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Regulatory effect of monocytes on T cell proliferative responses to oral microbial antigens






Infection and Immunity 38(3): 938-947

Regulatory effect of monocytes on T cell proliferative responses to oral microbial antigens

Mononuclear cell preparations isolated by Ficoll-Hypaque centrifugation from human peripheral blood were found to vary considerably in the number of monocytes they contained (mean, 20.3%; range, 13 to 33%). The regulatory role of monocytes in T cell proliferative responses to sonic extracts of a panel of oral microorganisms was therefore investigated. T cells were fractionated by anti-immunoglobulin chromatography and depleted of monocytes by treatment with a monoclonal anti-human Ia-like (DR locus antigen) antibody and complement. Purified populations of monocytes were obtained by extensive adherence procedures. The resultant cell populations were greater than 95% pure, as judged by indirect immunofluorescence on a fluorescence-activated cell sorter. Monocyte-depleted T cells failed to respond by proliferation to the nonoral antigen tetanus toxoid, as well as to any oral microorganism, but retained responsiveness to phytohemagglutinin. Readdition of monocytes in final concentrations of from 5 to 15% resulted in the restoration of maximal T cell proliferation. Monocytes in greater numbers suppressed T cell responses to all sonic extracts tested.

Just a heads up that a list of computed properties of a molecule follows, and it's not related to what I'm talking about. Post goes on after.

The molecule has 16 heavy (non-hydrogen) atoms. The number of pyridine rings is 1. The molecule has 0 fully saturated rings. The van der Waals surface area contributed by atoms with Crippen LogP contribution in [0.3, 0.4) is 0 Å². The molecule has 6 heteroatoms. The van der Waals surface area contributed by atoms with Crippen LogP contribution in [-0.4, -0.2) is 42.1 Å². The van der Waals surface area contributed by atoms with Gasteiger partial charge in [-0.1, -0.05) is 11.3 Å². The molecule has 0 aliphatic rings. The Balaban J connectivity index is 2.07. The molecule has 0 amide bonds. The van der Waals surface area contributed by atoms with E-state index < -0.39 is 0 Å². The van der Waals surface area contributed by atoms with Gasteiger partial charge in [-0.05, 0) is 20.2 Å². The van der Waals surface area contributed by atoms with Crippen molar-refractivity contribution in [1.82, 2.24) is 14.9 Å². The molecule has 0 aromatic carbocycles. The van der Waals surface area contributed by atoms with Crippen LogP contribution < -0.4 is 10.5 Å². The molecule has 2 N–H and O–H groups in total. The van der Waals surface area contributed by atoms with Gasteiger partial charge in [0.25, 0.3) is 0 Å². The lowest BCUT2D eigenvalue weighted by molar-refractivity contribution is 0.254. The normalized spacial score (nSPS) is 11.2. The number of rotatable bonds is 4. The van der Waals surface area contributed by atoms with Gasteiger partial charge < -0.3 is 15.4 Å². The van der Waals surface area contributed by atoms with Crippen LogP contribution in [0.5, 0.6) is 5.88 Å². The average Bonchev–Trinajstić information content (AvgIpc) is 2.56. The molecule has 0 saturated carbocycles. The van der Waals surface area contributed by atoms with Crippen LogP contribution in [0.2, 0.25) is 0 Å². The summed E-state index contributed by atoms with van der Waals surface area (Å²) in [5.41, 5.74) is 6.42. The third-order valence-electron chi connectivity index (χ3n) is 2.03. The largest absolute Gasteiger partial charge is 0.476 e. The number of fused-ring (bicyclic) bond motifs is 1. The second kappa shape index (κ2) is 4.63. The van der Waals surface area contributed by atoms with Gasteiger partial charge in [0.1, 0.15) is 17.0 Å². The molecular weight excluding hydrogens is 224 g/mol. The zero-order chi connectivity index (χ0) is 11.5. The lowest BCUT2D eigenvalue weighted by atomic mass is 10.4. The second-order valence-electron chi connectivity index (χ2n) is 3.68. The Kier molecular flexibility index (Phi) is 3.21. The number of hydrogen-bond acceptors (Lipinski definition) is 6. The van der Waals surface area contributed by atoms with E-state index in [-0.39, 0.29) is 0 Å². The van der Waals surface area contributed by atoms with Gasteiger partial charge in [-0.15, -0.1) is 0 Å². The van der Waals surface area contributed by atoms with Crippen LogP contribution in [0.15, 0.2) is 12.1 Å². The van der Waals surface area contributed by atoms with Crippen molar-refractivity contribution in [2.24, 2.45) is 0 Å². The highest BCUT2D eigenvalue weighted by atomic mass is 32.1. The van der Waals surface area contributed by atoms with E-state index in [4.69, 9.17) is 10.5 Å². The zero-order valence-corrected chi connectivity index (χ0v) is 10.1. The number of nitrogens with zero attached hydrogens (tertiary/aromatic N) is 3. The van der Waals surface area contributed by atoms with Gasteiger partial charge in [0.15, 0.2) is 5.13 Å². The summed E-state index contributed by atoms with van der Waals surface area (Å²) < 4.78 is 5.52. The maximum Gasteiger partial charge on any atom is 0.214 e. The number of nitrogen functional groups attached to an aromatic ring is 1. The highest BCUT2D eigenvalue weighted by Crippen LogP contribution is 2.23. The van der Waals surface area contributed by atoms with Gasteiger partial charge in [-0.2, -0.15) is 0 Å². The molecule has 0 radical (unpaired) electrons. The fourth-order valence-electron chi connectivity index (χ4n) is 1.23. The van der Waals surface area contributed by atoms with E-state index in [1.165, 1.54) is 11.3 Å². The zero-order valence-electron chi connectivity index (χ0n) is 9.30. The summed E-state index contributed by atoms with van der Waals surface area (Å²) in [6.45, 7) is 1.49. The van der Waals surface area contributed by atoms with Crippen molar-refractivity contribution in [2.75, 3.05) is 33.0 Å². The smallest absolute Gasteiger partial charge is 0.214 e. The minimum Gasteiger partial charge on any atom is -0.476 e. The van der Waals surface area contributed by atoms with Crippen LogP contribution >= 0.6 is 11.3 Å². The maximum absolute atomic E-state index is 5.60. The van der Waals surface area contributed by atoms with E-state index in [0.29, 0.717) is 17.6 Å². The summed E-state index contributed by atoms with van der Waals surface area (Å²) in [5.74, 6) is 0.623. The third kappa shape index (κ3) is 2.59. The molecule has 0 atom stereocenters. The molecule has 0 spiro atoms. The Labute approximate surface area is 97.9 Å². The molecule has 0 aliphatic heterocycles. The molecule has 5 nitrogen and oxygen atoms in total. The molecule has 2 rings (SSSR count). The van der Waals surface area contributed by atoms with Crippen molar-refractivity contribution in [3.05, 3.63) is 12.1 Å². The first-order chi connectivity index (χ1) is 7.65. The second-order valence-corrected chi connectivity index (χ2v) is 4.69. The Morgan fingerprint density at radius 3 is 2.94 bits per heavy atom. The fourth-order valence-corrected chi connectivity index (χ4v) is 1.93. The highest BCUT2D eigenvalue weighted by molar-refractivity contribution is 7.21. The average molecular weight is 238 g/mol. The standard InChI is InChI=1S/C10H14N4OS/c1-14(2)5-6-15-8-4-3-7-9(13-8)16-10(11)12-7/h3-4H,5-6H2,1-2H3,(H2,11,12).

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Accession: 006292032

PMID: 6984019



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